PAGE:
A virtual analysis

By Michael Patrick Rutter, Harvard Correspondent

Pilot study put blended-format courses to the test

A new analysis of four blended-format courses taught last fall offers practical guidance for faculty members interested in fresh pedagogical approaches.

The pilot study led by the Bok Center for Teaching and Learning and released today after months of checks and balances showed that students responded most to lesson structure and execution, placed a premium on person-to-person interaction, and found redundancies between in-class and online instruction.

A related report from the Harvard Graduate School of Education (GSE) that focused on a single undergraduate history course also covered in the Bok study had similar findings.

The Bok study analyzed student responses to four undergraduate General Education courses taught in the fall of 2013 that integrated online components into the classroom: “The Einstein Revolution,” “Concepts of the Hero in Classical Greek Civilization,” “China,” and “Science and Cooking.” Each course had run previously in a residential format and some had been offered fully online via edX, and the courses differed in size, classroom type, and pedagogical practice.

The blended versions of the classes used a variety of online learning experiences at different stages of development. The online content was developed through HarvardX to assess how each class integrated the online elements, evaluate its strengths and weaknesses, and gauge student reactions to the format.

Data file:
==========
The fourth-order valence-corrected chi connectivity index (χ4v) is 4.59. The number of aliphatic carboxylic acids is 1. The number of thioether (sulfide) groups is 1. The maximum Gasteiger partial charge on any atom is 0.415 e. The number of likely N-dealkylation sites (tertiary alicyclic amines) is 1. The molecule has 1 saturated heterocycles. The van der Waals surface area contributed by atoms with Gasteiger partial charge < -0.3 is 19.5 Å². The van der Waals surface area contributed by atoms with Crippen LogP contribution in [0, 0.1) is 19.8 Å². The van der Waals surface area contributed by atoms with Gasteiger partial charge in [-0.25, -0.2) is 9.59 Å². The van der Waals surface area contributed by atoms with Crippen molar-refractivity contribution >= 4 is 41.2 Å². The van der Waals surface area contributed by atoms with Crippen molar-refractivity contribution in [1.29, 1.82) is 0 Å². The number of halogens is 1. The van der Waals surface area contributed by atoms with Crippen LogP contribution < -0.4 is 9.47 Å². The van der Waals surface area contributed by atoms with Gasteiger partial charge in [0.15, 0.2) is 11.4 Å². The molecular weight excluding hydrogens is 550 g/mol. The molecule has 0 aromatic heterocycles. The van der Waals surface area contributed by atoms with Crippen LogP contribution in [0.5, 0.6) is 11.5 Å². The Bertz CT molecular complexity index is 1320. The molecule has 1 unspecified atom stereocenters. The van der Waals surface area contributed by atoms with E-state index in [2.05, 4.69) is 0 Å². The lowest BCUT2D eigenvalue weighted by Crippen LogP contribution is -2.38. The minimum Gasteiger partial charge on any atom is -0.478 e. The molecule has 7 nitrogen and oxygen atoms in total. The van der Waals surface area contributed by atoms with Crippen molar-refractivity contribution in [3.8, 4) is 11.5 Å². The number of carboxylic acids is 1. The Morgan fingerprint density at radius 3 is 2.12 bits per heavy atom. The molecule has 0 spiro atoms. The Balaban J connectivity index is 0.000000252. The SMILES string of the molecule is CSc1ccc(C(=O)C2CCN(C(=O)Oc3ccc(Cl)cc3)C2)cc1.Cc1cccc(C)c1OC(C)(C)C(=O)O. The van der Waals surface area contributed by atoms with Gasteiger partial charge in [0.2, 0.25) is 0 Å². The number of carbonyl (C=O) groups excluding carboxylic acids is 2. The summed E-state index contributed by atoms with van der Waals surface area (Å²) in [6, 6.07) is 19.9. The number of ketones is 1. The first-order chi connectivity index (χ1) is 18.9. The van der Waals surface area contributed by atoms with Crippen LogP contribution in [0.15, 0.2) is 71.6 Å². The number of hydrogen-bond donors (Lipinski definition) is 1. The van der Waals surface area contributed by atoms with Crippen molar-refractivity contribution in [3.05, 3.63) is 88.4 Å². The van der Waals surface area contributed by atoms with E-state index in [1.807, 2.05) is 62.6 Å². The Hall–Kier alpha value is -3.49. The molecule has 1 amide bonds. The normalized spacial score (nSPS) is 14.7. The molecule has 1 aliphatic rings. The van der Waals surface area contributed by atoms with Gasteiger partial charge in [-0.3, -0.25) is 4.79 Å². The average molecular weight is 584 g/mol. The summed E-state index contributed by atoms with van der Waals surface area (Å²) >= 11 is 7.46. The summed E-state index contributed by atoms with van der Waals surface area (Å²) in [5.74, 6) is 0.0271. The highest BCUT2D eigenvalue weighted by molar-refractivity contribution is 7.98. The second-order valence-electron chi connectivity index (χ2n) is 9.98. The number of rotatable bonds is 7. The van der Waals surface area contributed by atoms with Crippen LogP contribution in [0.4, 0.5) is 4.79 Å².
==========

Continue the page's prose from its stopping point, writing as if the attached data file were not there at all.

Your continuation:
“Conducting extensive research on the use of digital tools to improve teaching and learning on campus, in fact, was one of the chief goals for creating HarvardX,” said Rob Lue, faculty director of HarvardX and director of the Bok Center.

“What we really ended up doing was coming up with some strategic pointers on how to thoughtfully implement blended courses,” said lead investigator Jenny Bergeron, director of educational research and assessment at the Bok Center. “The beauty of new digital teaching tools is that they provide us with the type of rich data that we haven’t been able to readily study before. This first iteration was a learning-by-doing adventure.”

 

About Ryan C. Fowler

Ryan is a curricular fellow at the Center for Hellenic Studies in Washington D.C. He also teaches at Franklin and Marshall College and Lancaster Theological Seminary.
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